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Pentagon Plan for McClellan Draws Fire : Military: Sacramento base workers are unimpressed by proposal to save some jobs. Closure panel says its recommendation already includes privatization of most work at the facility.


SACRAMENTO — Civilian workers and city officials fearful about the economic fallout from the threatened closure of nearby McClellan Air Force Base appeared Thursday to be taking little solace from Washington's latest plan to soften the blow.

Locally, the Pentagon proposal to close the sprawling airplane maintenance center but salvage some civilian jobs by turning them over to California private industries was receiving the same dubious reception that it got among politicians.

"It's a cop-out," said Bill Anderson, an electrical repair expert at the base, during a work break. "They're trying to please everyone and aren't pleasing anybody."

"It's about as useful to us as a screen door on a submarine," said Michael Picker, Sacramento Mayor Joe Serna Jr.'s chief of staff.

Those sentiments, and others that emerged in several interviews, echoed misgivings expressed earlier by Republican Gov. Pete Wilson and California's two Democratic U.S. senators, Dianne Feinstein and Barbara Boxer. All three political leaders have described the proposal as unworkable and have called for keeping McClellan open.

The latest alternative, presented to President Clinton by Defense Secretary William J. Perry on Wednesday, calls for accepting the recommendation of the Base Closure and Realignment Commission to close McClellan. But it rejects the panel's proposal to transfer aircraft maintenance work now done there to Tobyhanna Army Depot in Pennsylvania.

Instead, the Air Force would contract with civilian companies in California to perform enough of that work to save about half of McClellan's 11,000 civilian jobs.

On Thursday, there was debate about whether President Clinton needs to act at all to save some of the jobs at stake at McClellan or whether the latest proposal is an overblown gesture to recession-weary California, which will have 54 electoral votes in the 1996 presidential election.

Base closing commission Chairman Alan J. Dixon said Thursday night that the panel's report already provides for the privatization of most work at McClellan--except for 800 jobs in radio and radar maintenance that would be transferred to Tobyhanna.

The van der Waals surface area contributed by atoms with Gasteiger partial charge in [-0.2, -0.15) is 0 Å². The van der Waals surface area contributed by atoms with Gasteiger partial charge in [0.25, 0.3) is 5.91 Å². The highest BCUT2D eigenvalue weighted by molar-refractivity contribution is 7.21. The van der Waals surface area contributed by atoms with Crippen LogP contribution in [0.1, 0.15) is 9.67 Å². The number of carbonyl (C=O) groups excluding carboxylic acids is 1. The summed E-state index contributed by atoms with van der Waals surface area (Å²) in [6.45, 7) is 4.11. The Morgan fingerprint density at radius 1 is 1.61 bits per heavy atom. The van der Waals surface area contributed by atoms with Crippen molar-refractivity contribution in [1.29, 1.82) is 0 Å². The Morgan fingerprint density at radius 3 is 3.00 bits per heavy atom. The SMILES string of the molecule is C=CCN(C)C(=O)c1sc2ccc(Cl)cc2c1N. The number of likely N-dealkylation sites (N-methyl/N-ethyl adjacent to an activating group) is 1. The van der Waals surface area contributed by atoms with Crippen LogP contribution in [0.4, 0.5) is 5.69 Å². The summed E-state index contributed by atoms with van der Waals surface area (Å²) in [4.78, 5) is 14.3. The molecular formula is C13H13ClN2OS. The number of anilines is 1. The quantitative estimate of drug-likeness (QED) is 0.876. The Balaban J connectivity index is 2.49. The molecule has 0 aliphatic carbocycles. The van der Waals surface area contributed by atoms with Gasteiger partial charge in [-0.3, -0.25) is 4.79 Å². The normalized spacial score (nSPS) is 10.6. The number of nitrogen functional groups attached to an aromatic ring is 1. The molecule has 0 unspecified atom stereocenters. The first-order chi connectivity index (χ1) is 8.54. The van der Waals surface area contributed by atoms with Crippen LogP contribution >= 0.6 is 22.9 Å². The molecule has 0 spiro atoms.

"Our report is a good one, and I don't think it should be altered," Dixon said, questioning the need for Perry's recommendations. "My problem is that I don't know what Perry plans to do. I have a vague notion that it involves privatization, but we already allow for that." The 800 jobs at Tobyhanna are "a pretty narrow piece" of the McClellan shutdown plan, Dixon said.

Outside the McClellan cafeteria Thursday, several base workers said the privatization plan from the Pentagon offered them little assurance. They spoke of difficulties and lost benefits even if they were among the lucky ones and were required to switch from Civil Service to private sector jobs.

"You lose all those benefits and start over at the bottom," said Rich Smith, 48, an aircraft field systems specialist. "Besides, they say the jobs will stay in California, but will they stay at McClellan? California's a big state."

In Washington, Perry on Thursday spelled out more details of the Pentagon's new proposal and offered reassurance that McClellan workers who are retained would not be uprooted.

He said the proposal includes "privatization in place," meaning that "key skilled workers" would continue working at McClellan, "but now under contract to a private contractor, instead of [at] a government depot."

Wilson, who has declared that McClellan should remain open as a military base to ensure an adequate national defense, said at a news conference Wednesday that the Clinton Administration has "corrupted the process" of military downsizing.

He said the compromise to save some McClellan jobs contains "little if any guarantee as to how" the rest of the jobs would be saved.

Many of those who would lose their McClellan jobs would face special hardships, said Anderson, the electrical repair worker. "If you're Civil Service, and most of us here are, you don't draw unemployment when you get laid off like people in the private sector do, because we don't pay into it."

Picker, of the Sacramento mayor's staff, said city and business leaders continue pressing Clinton to reject anything short of keeping McClellan going at full strength.

"McClellan represents a half-billion-dollar payroll, and a total of $1.5 billion in the regional economy in payroll, vendor business and spinoff services," he said. A closure of the base would mean a loss throughout the community of about 31,000 jobs, Picker said.

Closure of McClellan would follow the shuttering of two other Sacramento-area military installations, Mather Air Force Base in 1989 and the Sacramento Army Depot in 1992.

The Sacramento Bee, the capital's daily newspaper, appeared to capture its community's doubts in an editorial Thursday. It said, "The Air Force [should] keep its air logistics depot at McClellan . . . sparing California and Sacramento from the blow of yet another base closure."

Times staff writers Art Pine and James Bornemeier in Washington contributed to this story.

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